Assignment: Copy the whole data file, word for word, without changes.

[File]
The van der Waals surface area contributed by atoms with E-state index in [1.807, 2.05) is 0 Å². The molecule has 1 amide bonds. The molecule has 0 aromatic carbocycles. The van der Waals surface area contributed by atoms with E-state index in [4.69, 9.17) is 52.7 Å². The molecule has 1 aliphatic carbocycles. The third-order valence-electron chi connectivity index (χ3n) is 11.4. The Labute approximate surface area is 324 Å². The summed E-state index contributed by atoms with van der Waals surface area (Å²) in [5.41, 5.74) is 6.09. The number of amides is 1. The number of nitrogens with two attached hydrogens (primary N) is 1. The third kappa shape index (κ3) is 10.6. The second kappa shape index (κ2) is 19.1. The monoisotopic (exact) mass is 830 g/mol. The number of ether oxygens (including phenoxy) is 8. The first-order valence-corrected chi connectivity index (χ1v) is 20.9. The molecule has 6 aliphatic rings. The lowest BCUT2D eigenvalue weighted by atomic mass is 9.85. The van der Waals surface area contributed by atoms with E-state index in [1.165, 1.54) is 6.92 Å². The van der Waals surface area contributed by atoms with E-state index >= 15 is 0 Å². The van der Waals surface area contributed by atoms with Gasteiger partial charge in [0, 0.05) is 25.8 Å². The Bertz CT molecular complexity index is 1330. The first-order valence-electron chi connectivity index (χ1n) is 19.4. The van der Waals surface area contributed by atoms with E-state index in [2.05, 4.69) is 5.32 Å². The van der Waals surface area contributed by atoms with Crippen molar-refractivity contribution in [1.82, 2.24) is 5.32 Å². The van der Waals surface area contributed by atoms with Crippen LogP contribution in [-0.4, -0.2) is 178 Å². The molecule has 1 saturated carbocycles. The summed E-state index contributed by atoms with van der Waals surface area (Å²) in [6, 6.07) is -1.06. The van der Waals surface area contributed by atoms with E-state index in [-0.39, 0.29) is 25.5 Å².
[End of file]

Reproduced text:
The van der Waals surface area contributed by atoms with E-state index in [1.807, 2.05) is 0 Å². The molecule has 1 amide bonds. The molecule has 0 aromatic carbocycles. The van der Waals surface area contributed by atoms with E-state index in [4.69, 9.17) is 52.7 Å². The molecule has 1 aliphatic carbocycles. The third-order valence-electron chi connectivity index (χ3n) is 11.4. The Labute approximate surface area is 324 Å². The summed E-state index contributed by atoms with van der Waals surface area (Å²) in [5.41, 5.74) is 6.09. The number of amides is 1. The number of nitrogens with two attached hydrogens (primary N) is 1. The third kappa shape index (κ3) is 10.6. The second kappa shape index (κ2) is 19.1. The monoisotopic (exact) mass is 830 g/mol. The number of ether oxygens (including phenoxy) is 8. The first-order valence-corrected chi connectivity index (χ1v) is 20.9. The molecule has 6 aliphatic rings. The lowest BCUT2D eigenvalue weighted by atomic mass is 9.85. The van der Waals surface area contributed by atoms with E-state index in [1.165, 1.54) is 6.92 Å². The van der Waals surface area contributed by atoms with E-state index >= 15 is 0 Å². The van der Waals surface area contributed by atoms with Gasteiger partial charge in [0, 0.05) is 25.8 Å². The Bertz CT molecular complexity index is 1330. The first-order valence-electron chi connectivity index (χ1n) is 19.4. The van der Waals surface area contributed by atoms with E-state index in [2.05, 4.69) is 5.32 Å². The van der Waals surface area contributed by atoms with Crippen molar-refractivity contribution in [1.82, 2.24) is 5.32 Å². The van der Waals surface area contributed by atoms with Crippen LogP contribution in [-0.4, -0.2) is 178 Å². The molecule has 1 saturated carbocycles. The summed E-state index contributed by atoms with van der Waals surface area (Å²) in [6, 6.07) is -1.06. The van der Waals surface area contributed by atoms with E-state index in [-0.39, 0.29) is 25.5 Å².